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January 6, 2007

Miraculous Buffaloes, Non-Mad Cows and Sex in Space

This report from the wonderful world of science blogs begins with some news of the strange from Jason Hoch, IT wizard for LiveScience blogs. Back in September he wrote The Incredibly True Story of the ‘Miraculous’ Heider White Buffaloes born on a family farm in his home town of Janesville, Wisconsin. These aren’t albinos, which wouldn’t have launched the massive pilgrimage of Native Americans and curiosity seekers to the farm. Many native tribes believe the white buffalo is of great spiritual significance, so when the original white buffalo ‘Miracle’ arrived in 1994 the Heiders turned part of their cornfield into a parking lot for the influx.

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December 29, 2006

The Wonderful World of Science Blogging

It takes a fast mind and quick clicking finger just to keep up with the onrush of interesting, informative blogs these days.

My interests include science, and there are a host of blogs out there talking about amazing phenomena and fantastic discoveries enough to satisfy the most voracious curiosity. Many of them are written by real, honest-to-goodness scientists, making science blogs one of the most fun ways to keep up with research. Even better, the added attraction of commentary to the blogs allows both direct interaction with the scientist and sometimes a rare glimpse into how conclusions can often be hotly debated within the scientific community itself.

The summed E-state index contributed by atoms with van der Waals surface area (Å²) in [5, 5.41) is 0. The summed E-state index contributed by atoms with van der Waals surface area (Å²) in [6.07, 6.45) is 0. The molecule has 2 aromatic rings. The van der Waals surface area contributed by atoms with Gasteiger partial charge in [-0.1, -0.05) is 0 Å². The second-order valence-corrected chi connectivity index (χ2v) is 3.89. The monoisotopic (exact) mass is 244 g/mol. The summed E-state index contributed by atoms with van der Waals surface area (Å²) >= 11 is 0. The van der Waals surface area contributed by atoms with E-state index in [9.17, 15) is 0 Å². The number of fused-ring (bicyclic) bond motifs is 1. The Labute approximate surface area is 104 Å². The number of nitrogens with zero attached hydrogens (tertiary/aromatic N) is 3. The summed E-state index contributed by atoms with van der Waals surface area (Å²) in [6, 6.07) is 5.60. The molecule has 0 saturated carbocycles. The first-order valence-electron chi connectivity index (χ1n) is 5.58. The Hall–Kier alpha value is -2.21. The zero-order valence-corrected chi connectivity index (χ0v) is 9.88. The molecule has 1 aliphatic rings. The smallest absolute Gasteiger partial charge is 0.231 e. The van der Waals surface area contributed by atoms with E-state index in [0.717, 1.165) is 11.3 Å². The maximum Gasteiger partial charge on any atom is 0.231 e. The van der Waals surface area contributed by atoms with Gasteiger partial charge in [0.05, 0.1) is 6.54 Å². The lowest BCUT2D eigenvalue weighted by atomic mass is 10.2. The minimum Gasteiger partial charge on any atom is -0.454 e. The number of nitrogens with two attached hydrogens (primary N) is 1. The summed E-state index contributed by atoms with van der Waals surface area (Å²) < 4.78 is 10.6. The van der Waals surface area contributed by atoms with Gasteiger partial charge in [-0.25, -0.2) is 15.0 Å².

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December 21, 2006

Using Blogs To Teach

Co-authored by Abe Witonsky

Students in higher education come to college to learn, but there are many things competing for their attention, besides what goes on in the classroom. The competition includes the Internet, social networking, email, online chatting, etc. As our students’ world changes, so too must the methods by which we teach and engage our students. In this article, we propose one way that teaching can be significantly enhanced by the integration of blogging. Our plans are to implement this proposal in the coming semester and to report back on its success or lack thereof. read more